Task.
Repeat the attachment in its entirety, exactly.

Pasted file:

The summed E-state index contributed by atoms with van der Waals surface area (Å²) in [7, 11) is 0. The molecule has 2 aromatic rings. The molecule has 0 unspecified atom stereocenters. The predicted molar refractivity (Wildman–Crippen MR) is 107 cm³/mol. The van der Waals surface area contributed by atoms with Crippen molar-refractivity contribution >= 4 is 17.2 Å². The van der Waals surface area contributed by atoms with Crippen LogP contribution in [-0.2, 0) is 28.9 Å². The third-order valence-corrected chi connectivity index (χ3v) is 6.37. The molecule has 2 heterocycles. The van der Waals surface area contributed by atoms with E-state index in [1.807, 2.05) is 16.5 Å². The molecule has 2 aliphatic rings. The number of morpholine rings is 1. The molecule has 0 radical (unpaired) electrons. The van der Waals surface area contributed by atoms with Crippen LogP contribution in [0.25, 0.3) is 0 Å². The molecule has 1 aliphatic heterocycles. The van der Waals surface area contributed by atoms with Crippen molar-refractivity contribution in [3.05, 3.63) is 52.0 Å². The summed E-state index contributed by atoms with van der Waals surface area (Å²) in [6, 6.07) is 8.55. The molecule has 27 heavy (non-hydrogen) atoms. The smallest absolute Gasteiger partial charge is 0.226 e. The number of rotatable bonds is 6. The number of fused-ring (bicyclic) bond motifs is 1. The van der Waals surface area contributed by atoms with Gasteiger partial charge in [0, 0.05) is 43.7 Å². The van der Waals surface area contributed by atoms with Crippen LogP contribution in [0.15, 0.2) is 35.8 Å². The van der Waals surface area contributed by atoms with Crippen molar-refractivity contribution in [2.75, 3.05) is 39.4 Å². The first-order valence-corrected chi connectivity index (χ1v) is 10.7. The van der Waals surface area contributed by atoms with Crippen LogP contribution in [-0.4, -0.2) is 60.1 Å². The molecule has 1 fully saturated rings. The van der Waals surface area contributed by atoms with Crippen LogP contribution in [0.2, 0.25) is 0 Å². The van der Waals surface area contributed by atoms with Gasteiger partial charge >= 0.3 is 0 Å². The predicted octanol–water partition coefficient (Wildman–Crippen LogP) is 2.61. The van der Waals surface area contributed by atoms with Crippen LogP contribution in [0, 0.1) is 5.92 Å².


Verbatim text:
The summed E-state index contributed by atoms with van der Waals surface area (Å²) in [7, 11) is 0. The molecule has 2 aromatic rings. The molecule has 0 unspecified atom stereocenters. The predicted molar refractivity (Wildman–Crippen MR) is 107 cm³/mol. The van der Waals surface area contributed by atoms with Crippen molar-refractivity contribution >= 4 is 17.2 Å². The van der Waals surface area contributed by atoms with Crippen LogP contribution in [-0.2, 0) is 28.9 Å². The third-order valence-corrected chi connectivity index (χ3v) is 6.37. The molecule has 2 heterocycles. The van der Waals surface area contributed by atoms with E-state index in [1.807, 2.05) is 16.5 Å². The molecule has 2 aliphatic rings. The number of morpholine rings is 1. The molecule has 0 radical (unpaired) electrons. The van der Waals surface area contributed by atoms with Crippen LogP contribution in [0.25, 0.3) is 0 Å². The molecule has 1 aliphatic heterocycles. The van der Waals surface area contributed by atoms with Crippen molar-refractivity contribution in [3.05, 3.63) is 52.0 Å². The summed E-state index contributed by atoms with van der Waals surface area (Å²) in [6, 6.07) is 8.55. The molecule has 27 heavy (non-hydrogen) atoms. The smallest absolute Gasteiger partial charge is 0.226 e. The number of rotatable bonds is 6. The number of fused-ring (bicyclic) bond motifs is 1. The van der Waals surface area contributed by atoms with Gasteiger partial charge in [0, 0.05) is 43.7 Å². The van der Waals surface area contributed by atoms with Crippen LogP contribution in [0.15, 0.2) is 35.8 Å². The van der Waals surface area contributed by atoms with Crippen molar-refractivity contribution in [2.75, 3.05) is 39.4 Å². The first-order valence-corrected chi connectivity index (χ1v) is 10.7. The van der Waals surface area contributed by atoms with Crippen LogP contribution in [-0.4, -0.2) is 60.1 Å². The molecule has 1 fully saturated rings. The van der Waals surface area contributed by atoms with Crippen LogP contribution in [0.2, 0.25) is 0 Å². The van der Waals surface area contributed by atoms with Gasteiger partial charge >= 0.3 is 0 Å². The predicted octanol–water partition coefficient (Wildman–Crippen LogP) is 2.61. The van der Waals surface area contributed by atoms with Crippen LogP contribution in [0, 0.1) is 5.92 Å².